Placeholder canvas
Igniting Ideas For impact

Embarking on a transformative journey through six chapters, we traverse India's landscape, exploring pioneering startups and their revolutionary...

2 months

This Village in Rajasthan Plants 111 Trees for Every Girl Child Born. Thanks to One Man’s Vision.

This Village in Rajasthan Plants 111 Trees for Every Girl Child Born. Thanks to One Man’s Vision.

Piplantri village in Rajasthan is making news for initiatives that encourage empowerment of women and environment conservation, along with increasing employment opportunities. All this, thanks to one man who dreamt big for his village.

Piplantri village in Rajasthan is making news for initiatives that encourage empowerment of women and environment conservation, along with increasing employment opportunities. All this, thanks to one man who dreamt big for his village.

Sociologists, political analysts and intellectuals have for long been concerned about the constantly declining sex ratio in many parts of India in the last few decades. At a time when even stringent legal provisions have not been able to end female infanticide and foeticide, one man’s mission in a village has set an example of reformation.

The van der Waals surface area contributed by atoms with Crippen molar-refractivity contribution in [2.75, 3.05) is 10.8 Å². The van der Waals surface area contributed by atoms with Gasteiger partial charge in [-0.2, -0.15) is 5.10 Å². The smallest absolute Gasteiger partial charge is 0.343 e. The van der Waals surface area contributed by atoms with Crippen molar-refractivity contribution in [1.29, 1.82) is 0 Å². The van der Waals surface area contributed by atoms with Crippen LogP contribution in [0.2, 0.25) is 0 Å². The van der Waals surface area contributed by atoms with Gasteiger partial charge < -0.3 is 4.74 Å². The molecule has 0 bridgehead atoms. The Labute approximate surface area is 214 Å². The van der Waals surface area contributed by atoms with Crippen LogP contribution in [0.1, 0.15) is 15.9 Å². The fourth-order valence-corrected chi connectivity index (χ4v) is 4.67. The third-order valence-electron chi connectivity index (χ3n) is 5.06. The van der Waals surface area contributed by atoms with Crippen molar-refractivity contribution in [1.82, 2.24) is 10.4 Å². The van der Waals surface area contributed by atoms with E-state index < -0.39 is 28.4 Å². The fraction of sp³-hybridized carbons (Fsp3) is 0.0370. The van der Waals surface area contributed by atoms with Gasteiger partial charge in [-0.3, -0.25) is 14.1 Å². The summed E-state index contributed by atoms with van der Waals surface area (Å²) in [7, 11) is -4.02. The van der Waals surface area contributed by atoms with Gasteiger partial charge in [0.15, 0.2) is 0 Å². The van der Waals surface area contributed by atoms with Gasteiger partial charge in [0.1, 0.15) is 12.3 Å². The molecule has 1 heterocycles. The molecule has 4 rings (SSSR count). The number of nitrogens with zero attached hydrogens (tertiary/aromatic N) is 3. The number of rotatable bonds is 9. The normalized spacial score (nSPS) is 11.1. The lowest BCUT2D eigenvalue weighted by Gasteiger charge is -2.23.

For the people of Piplantri in the Rajsamand district of Rajasthan, the birth of a girl child meant bad news. Female foeticide and infanticide were not unheard of. This was mainly due to the hefty dowry system prevalent in the village. Enters social campaigner and ex-sarpanch of Piplantri village, Shyam Sunder Paliwal who envisioned a bright future for the girls. He believed that if the parents of newborn girls planted trees and nurtured them for 18 years, they could arrange enough money for the girl’s wedding when she comes of age.

Villagers supported the mission:


He made a good start by collaborating with the government. Initially, Paliwal faced hurdles in the implementation of this plan. But the Piplantri village panchayat had received many awards for the execution of various government schemes and this motivated the villagers to try out this idea too.

This is how the scheme works:


To celebrate the birth of a girl child, 111 trees are planted by her parents, grandparents and relatives. The village panchayat takes care of these plants so that the efforts of the relatives do not go waste. Women self-help groups, elderly ladies, grandmothers, aunts etc. take care of its maintenance from time to time. This invaluable work is being done under the Kiran Nidhi Yojna, adopted by Paliwal.